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Discussion Starter #1
Hi everyone! My husband and I feel ready to adopt another Maltese after losing both of our boys in the last 6 months. I have done quite a bit of research and used recommendations found here. Earlier this week I sent emails to several reputable breeders but have not yet received any responses. Am I being too impatient? We are being really cautious with who we go with because Kip (our Maltese) had health issues that took away some of his quality of life. We don’t want another pup - or us - to go through that again. How long does it usually take for a breeder to respond? Thank you in advance - we just really miss our fur babies!
 

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Has anyone here heard of Luvshire Maltese? They are a breeder in Pennsylvania. Any information or recommendations would be appreciated. Thank you in advance.
 

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i would suggest calling the Maltese breeders and speak with them over the phone if your emails have no response and you find that breeder worthy. The most time I would give a breeder is a week to respond to the email.
 

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Hi everyone! My husband and I feel ready to adopt another Maltese after losing both of our boys in the last 6 months. I have done quite a bit of research and used recommendations found here. Earlier this week I sent emails to several reputable breeders but have not yet received any responses. Am I being too impatient? We are being really cautious with who we go with because Kip (our Maltese) had health issues that took away some of his quality of life. We don’t want another pup - or us - to go through that again. How long does it usually take for a breeder to respond? Thank you in advance - we just really miss our fur babies!
I do not know the answer to the question you asked, but would think it just varies. When I wanted the Maltese which I acquired, I searched for Maltese breeders who were looking to rehome one of their breeding dogs, and found one who happened to be looking right at the time I wrote to her. I've added much more than you asked, simply because of my concerns about these wonderful dogs and the issues they have.
I've been doing a little research, because I loved the Maltese I had put down just this month. When she had tracheal collapse I had a specialist insert the metal mesh stent. (Have not submitted to insurance yet, but won't be surprised if not covered; cost a bit over $5000.) The specialist admitted, that the stent ended up 1/2 inch shorter than expected; it simply widened more than expected. This vet said it was first she'd seen this issue, in ten years of doing these.
The final issues were seizures which we think were due to brain tumor.
These are only 2 out of a list of 7 genetic issues to which this breed is prone to having.
It is so heartbreaking that these dogs are being bred with these health issues. However, some breeders are checking DNA markers for some of the Maltese genetic disorders. I did not see any information that they are checking for tracheal collapse, but for some other markers they are.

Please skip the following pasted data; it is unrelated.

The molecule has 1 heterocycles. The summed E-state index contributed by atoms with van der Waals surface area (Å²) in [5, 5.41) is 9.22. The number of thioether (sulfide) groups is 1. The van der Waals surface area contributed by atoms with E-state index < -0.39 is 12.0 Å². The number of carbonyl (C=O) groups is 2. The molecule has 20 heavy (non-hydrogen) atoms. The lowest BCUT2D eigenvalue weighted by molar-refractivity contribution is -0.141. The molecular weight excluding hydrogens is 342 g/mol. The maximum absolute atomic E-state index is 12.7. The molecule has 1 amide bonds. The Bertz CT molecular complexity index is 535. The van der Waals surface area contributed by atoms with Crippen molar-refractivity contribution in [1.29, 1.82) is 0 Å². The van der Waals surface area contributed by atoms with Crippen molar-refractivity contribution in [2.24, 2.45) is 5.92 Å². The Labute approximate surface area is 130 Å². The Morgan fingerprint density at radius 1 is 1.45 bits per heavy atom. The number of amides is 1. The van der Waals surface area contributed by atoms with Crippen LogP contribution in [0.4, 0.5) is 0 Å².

My Maltese had a cancerous tumor in the abdomen area, which was successfully removed several years before the seizures began. There is another genetic prone issue they have which is also related to a tumor, so I don't know for sure what the whole story was for my Maltese.
If I have another, I think I would get on a waiting list for a breeder who discloses that they do check the DNA. I saw some in a "reputable breeders" list which disclosed this. One reason I would do this, is because of what Dr. Becker (youtube) has shared about health issues in dogs who are spayed or neutered before they are about 5 or 6 years old. If you have not seen that video, you should.
In addition, I would include whatever supplement would strengthen cartilage to help prevent tracheal collapse, and if there was an indication of collapse, I'd have stent inserted early, if a holistic vet, such as Dr. Becker, supported that. I know the vets like to start with medications first, but I'm not a big supporter of drug type treatments, if they can be avoided.
Also, I'd use the diet closest to a ketogenic diet, and add regularly CBD oil (again, checking for best one).
In the last several months, I cooked grass fed beef for my dog, and ground in a baby food grinder, into a pate, with a little grass fed beef bone broth, as she had very few teeth. She loved green beans and I gave those to her just about every day. She also liked cauliflower, which is good because of its anticarcinogenic properties, etc.
My Maltese girl was just short one month of being 15 years old when I had to let her go. I acquired her when she was just a little over 6 years old.
 

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Discussion Starter #5
I do not know the answer to the question you asked, but would think it just varies. When I wanted the Maltese which I acquired, I searched for Maltese breeders who were looking to rehome one of their breeding dogs, and found one who happened to be looking right at the time I wrote to her. I've added much more than you asked, simply because of my concerns about these wonderful dogs and the issues they have.
I've been doing a little research, because I loved the Maltese I had put down just this month. When she had tracheal collapse I had a specialist insert the metal mesh stent. (Have not submitted to insurance yet, but won't be surprised if not covered; cost a bit over $5000.) The specialist admitted, that the stent ended up 1/2 inch shorter than expected; it simply widened more than expected. This vet said it was first she'd seen this issue, in ten years of doing these.
The final issues were seizures which we think were due to brain tumor.
These are only 2 out of a list of 7 genetic issues to which this breed is prone to having.